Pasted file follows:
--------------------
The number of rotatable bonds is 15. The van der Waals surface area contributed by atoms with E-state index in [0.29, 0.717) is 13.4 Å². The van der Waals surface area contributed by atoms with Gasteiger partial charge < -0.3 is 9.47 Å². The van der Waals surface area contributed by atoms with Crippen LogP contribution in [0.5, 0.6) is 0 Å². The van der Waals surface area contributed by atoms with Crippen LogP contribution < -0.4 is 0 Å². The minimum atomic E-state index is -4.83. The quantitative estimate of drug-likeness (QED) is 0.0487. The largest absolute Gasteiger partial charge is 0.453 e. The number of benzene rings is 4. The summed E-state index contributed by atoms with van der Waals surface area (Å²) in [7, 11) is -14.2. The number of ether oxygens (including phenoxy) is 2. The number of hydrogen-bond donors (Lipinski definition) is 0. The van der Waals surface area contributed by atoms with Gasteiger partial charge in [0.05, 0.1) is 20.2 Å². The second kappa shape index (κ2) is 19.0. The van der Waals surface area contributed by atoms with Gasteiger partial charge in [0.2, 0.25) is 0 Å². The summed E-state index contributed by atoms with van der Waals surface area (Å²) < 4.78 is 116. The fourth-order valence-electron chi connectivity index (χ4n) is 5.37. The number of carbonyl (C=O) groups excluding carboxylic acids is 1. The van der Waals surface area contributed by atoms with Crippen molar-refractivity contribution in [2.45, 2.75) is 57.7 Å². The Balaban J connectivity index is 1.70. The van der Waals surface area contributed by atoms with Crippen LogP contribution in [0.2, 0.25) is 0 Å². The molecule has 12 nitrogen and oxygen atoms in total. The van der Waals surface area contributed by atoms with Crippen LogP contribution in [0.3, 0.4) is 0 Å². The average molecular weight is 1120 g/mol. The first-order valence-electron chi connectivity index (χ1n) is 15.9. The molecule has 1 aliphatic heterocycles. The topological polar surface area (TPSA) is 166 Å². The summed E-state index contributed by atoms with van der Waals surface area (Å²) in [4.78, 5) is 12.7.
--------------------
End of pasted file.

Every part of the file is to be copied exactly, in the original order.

The number of rotatable bonds is 15. The van der Waals surface area contributed by atoms with E-state index in [0.29, 0.717) is 13.4 Å². The van der Waals surface area contributed by atoms with Gasteiger partial charge < -0.3 is 9.47 Å². The van der Waals surface area contributed by atoms with Crippen LogP contribution in [0.5, 0.6) is 0 Å². The van der Waals surface area contributed by atoms with Crippen LogP contribution < -0.4 is 0 Å². The minimum atomic E-state index is -4.83. The quantitative estimate of drug-likeness (QED) is 0.0487. The largest absolute Gasteiger partial charge is 0.453 e. The number of benzene rings is 4. The summed E-state index contributed by atoms with van der Waals surface area (Å²) in [7, 11) is -14.2. The number of ether oxygens (including phenoxy) is 2. The number of hydrogen-bond donors (Lipinski definition) is 0. The van der Waals surface area contributed by atoms with Gasteiger partial charge in [0.05, 0.1) is 20.2 Å². The second kappa shape index (κ2) is 19.0. The van der Waals surface area contributed by atoms with Gasteiger partial charge in [0.2, 0.25) is 0 Å². The summed E-state index contributed by atoms with van der Waals surface area (Å²) < 4.78 is 116. The fourth-order valence-electron chi connectivity index (χ4n) is 5.37. The number of carbonyl (C=O) groups excluding carboxylic acids is 1. The van der Waals surface area contributed by atoms with Crippen molar-refractivity contribution in [2.45, 2.75) is 57.7 Å². The Balaban J connectivity index is 1.70. The van der Waals surface area contributed by atoms with Crippen LogP contribution in [0.2, 0.25) is 0 Å². The molecule has 12 nitrogen and oxygen atoms in total. The van der Waals surface area contributed by atoms with Crippen LogP contribution in [0.3, 0.4) is 0 Å². The average molecular weight is 1120 g/mol. The first-order valence-electron chi connectivity index (χ1n) is 15.9. The molecule has 1 aliphatic heterocycles. The topological polar surface area (TPSA) is 166 Å². The summed E-state index contributed by atoms with van der Waals surface area (Å²) in [4.78, 5) is 12.7.